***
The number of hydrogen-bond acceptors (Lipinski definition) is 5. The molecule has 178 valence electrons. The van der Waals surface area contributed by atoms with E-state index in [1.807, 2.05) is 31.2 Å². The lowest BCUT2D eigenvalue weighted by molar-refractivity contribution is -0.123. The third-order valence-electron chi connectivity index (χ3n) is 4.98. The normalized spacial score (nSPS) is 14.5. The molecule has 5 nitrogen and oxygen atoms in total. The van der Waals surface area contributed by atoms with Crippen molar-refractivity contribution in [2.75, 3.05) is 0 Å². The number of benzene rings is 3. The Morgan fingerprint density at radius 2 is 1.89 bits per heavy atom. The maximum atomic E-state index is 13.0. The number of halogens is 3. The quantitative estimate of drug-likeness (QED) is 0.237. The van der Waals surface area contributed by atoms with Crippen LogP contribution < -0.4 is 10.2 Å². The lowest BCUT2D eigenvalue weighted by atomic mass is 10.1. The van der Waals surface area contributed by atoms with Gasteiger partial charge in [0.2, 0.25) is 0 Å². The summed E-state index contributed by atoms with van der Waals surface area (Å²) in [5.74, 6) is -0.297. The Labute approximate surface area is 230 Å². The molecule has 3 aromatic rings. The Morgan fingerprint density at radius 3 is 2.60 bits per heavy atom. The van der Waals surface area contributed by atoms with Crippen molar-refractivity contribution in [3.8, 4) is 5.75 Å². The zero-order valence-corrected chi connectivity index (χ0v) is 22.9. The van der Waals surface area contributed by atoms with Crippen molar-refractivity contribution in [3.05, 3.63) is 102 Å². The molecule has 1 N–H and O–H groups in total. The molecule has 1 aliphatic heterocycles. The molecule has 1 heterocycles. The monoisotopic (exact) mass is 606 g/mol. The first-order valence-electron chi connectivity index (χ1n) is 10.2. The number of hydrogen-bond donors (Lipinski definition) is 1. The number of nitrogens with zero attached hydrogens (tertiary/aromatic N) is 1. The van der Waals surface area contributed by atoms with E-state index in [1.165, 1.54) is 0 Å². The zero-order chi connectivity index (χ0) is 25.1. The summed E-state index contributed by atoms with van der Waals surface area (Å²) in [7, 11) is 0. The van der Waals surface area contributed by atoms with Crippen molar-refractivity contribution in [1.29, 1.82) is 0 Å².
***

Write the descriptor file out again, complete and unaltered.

The number of hydrogen-bond acceptors (Lipinski definition) is 5. The molecule has 178 valence electrons. The van der Waals surface area contributed by atoms with E-state index in [1.807, 2.05) is 31.2 Å². The lowest BCUT2D eigenvalue weighted by molar-refractivity contribution is -0.123. The third-order valence-electron chi connectivity index (χ3n) is 4.98. The normalized spacial score (nSPS) is 14.5. The molecule has 5 nitrogen and oxygen atoms in total. The van der Waals surface area contributed by atoms with Crippen molar-refractivity contribution in [2.75, 3.05) is 0 Å². The number of benzene rings is 3. The Morgan fingerprint density at radius 2 is 1.89 bits per heavy atom. The maximum atomic E-state index is 13.0. The number of halogens is 3. The quantitative estimate of drug-likeness (QED) is 0.237. The van der Waals surface area contributed by atoms with Crippen LogP contribution < -0.4 is 10.2 Å². The lowest BCUT2D eigenvalue weighted by atomic mass is 10.1. The van der Waals surface area contributed by atoms with Gasteiger partial charge in [0.2, 0.25) is 0 Å². The summed E-state index contributed by atoms with van der Waals surface area (Å²) in [5.74, 6) is -0.297. The Labute approximate surface area is 230 Å². The molecule has 3 aromatic rings. The Morgan fingerprint density at radius 3 is 2.60 bits per heavy atom. The van der Waals surface area contributed by atoms with Crippen molar-refractivity contribution in [3.8, 4) is 5.75 Å². The zero-order valence-corrected chi connectivity index (χ0v) is 22.9. The van der Waals surface area contributed by atoms with Crippen molar-refractivity contribution in [3.05, 3.63) is 102 Å². The molecule has 1 N–H and O–H groups in total. The molecule has 1 aliphatic heterocycles. The molecule has 1 heterocycles. The monoisotopic (exact) mass is 606 g/mol. The first-order valence-electron chi connectivity index (χ1n) is 10.2. The number of hydrogen-bond donors (Lipinski definition) is 1. The number of nitrogens with zero attached hydrogens (tertiary/aromatic N) is 1. The van der Waals surface area contributed by atoms with E-state index in [1.165, 1.54) is 0 Å². The zero-order chi connectivity index (χ0) is 25.1. The summed E-state index contributed by atoms with van der Waals surface area (Å²) in [7, 11) is 0. The van der Waals surface area contributed by atoms with Crippen molar-refractivity contribution in [1.29, 1.82) is 0 Å².